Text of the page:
"it’s using numbers to look at our values, the value of our time, money, and emotions, and how we invest in ourselves, and our relationships," she explained
The math equations in Haley McGee's new book, The Ex-Boyfriend Yard Sale, are far from the 'scary' sums you remember from school. The math here relates to 'juicy topics' such as sex, love, passion, anguish, and heartache as McGee attempts to discover the true cost of love and relationships.
35-year-old McGee explained, "Don’t be put off if all you can remember is a maths teacher droning on at school, and thinking this doesn’t relate to my life at all. The maths in this book is relatable, it’s using numbers to look at our values, the value of our time, money, and emotions, and how we invest in ourselves, and our relationships. You absolutely don’t need to be a whizz to be able to enjoy the maths." It all started four years ago when McGee had to have an uncomfortable chat with her credit company. McGee decided to have a yard sale to raise funds to clear her debt. While gathering items to sell, she soon realized that they were all connected to her exes in some way, including a mixtape, necklace, ukulele, bicycle, typewriter, backpack, jewelry box, and T-shirt, reported Mirror.
This realization got her thinking as to how the relationship might impact the price and was there a way to quantify that? She sought out a mathematician and over the next few months created an algorithm that has 87 variables divided into categories. These variables consist of many things from the object itself to other details such as 'the length of the relationship, how good the sex was, how much fun or misery was had, and any life lessons learned', reported Mirror.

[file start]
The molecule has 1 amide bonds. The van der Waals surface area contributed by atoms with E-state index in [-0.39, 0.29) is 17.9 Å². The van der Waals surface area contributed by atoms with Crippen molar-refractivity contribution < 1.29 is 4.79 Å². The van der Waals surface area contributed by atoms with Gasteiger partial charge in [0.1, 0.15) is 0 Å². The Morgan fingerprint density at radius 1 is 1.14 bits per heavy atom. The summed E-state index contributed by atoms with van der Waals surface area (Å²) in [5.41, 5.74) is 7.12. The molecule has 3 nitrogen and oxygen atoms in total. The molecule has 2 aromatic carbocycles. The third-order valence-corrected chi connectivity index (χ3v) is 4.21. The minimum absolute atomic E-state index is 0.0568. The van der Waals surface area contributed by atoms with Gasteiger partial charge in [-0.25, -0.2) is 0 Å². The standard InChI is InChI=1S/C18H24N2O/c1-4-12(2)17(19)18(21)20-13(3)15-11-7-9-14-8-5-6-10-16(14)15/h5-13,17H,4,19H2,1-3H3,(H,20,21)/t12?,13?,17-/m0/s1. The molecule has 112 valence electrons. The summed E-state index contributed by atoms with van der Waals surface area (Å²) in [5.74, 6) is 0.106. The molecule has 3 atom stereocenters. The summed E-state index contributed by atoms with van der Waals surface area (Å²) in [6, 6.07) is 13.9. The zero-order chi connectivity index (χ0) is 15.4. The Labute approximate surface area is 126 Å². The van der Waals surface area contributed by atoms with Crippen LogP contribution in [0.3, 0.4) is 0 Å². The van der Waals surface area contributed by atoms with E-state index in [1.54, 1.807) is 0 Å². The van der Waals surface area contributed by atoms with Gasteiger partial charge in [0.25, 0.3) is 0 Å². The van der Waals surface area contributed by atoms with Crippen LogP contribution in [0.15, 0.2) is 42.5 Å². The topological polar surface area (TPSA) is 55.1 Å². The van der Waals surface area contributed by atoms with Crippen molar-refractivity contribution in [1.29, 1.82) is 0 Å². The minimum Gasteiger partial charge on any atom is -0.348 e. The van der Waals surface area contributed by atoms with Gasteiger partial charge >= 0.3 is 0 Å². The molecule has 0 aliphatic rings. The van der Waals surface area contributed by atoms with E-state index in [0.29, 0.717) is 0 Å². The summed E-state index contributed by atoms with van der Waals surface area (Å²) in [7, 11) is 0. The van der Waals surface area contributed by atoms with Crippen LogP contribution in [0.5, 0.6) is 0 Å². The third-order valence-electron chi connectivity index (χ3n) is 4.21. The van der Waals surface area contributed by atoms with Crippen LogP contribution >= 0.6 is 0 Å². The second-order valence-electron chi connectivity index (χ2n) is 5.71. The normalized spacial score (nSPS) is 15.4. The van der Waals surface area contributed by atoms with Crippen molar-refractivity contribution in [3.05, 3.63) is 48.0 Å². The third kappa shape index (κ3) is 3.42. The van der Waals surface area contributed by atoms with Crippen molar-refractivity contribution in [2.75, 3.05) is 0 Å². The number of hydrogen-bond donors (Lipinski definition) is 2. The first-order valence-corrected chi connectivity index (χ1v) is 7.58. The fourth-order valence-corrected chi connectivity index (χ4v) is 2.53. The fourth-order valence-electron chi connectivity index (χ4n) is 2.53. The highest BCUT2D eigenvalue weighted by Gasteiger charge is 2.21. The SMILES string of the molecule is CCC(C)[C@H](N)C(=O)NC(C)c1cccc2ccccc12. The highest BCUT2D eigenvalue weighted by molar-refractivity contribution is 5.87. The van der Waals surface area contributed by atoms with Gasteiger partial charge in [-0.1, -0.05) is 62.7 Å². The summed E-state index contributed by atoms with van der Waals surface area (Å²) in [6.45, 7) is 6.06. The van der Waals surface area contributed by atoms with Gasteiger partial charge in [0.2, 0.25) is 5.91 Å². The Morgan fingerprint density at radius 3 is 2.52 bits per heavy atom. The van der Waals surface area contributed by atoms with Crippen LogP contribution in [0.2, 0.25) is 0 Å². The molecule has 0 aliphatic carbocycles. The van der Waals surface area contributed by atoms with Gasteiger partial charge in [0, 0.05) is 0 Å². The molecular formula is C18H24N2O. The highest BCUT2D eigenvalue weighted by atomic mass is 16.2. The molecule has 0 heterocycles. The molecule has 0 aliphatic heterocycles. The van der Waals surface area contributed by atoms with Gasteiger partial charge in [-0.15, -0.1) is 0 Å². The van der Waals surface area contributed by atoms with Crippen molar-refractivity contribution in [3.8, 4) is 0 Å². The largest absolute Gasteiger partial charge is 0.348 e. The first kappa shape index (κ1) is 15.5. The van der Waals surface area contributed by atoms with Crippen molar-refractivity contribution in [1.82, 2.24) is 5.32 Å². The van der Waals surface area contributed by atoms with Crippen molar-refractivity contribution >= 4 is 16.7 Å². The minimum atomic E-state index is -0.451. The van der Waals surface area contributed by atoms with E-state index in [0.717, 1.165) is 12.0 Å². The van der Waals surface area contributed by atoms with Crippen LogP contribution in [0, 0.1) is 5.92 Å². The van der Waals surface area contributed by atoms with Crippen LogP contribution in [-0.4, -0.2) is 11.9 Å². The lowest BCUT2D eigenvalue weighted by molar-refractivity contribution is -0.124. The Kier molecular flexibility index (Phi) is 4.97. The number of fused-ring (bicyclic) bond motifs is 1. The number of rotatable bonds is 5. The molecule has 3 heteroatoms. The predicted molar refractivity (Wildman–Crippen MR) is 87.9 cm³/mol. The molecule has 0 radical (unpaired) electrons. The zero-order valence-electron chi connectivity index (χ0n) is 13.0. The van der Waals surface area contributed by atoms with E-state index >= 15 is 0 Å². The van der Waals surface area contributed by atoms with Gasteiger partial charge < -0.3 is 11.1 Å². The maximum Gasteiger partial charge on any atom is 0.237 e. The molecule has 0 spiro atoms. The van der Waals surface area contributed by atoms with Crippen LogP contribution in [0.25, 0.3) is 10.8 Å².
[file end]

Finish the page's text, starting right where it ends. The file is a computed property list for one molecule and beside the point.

For McGee, finding the formula was just the "fine decoration on a cake". She was more interested in the 'unexpected lessons' the calculations taught her. Through the process, she claims that she learned about herself, and the choices she has made. "It’s asking you to quantify why things might have gone wrong, and to look for patterns, which I think is a lot more useful than the hard numbers themselves," McGee explained. She also hosts a podcast called The Cost of Love where experts provide advice to listeners’ questions, often involving 'the messy collision of money and relationships, and how it’s led to resentment or exploitation', Mirror reported.
McGee addressed those who might find it problematic to look at love in monetary terms, saying, "People have told me in the past that it’s gross to think of love and relationships in monetary terms, but when you think about it, we’re always talking about how much we’ve invested in someone - the price we’ve paid, whether a relationship is worth the hassle, or if it will pay off." She further said that this is why she recommends people to be honest with themselves about past relationships to help understand what they are looking for in a new partner.
"I like to think of it as a cost-benefit analysis of relationships in time, emotion, and money. It’s a way of using maths in unexpected ways to help people feel like they can be more forthright in dating by knowing what they want, what they’ll put up with, and what they won’t," she explained. "And I hope it helps people behave more bravely in their relationships, whether that means having a difficult conversation with your current partner that leads you to a deeper place, or realizing you want different things, and having the courage to move on," she added, according to Mirror.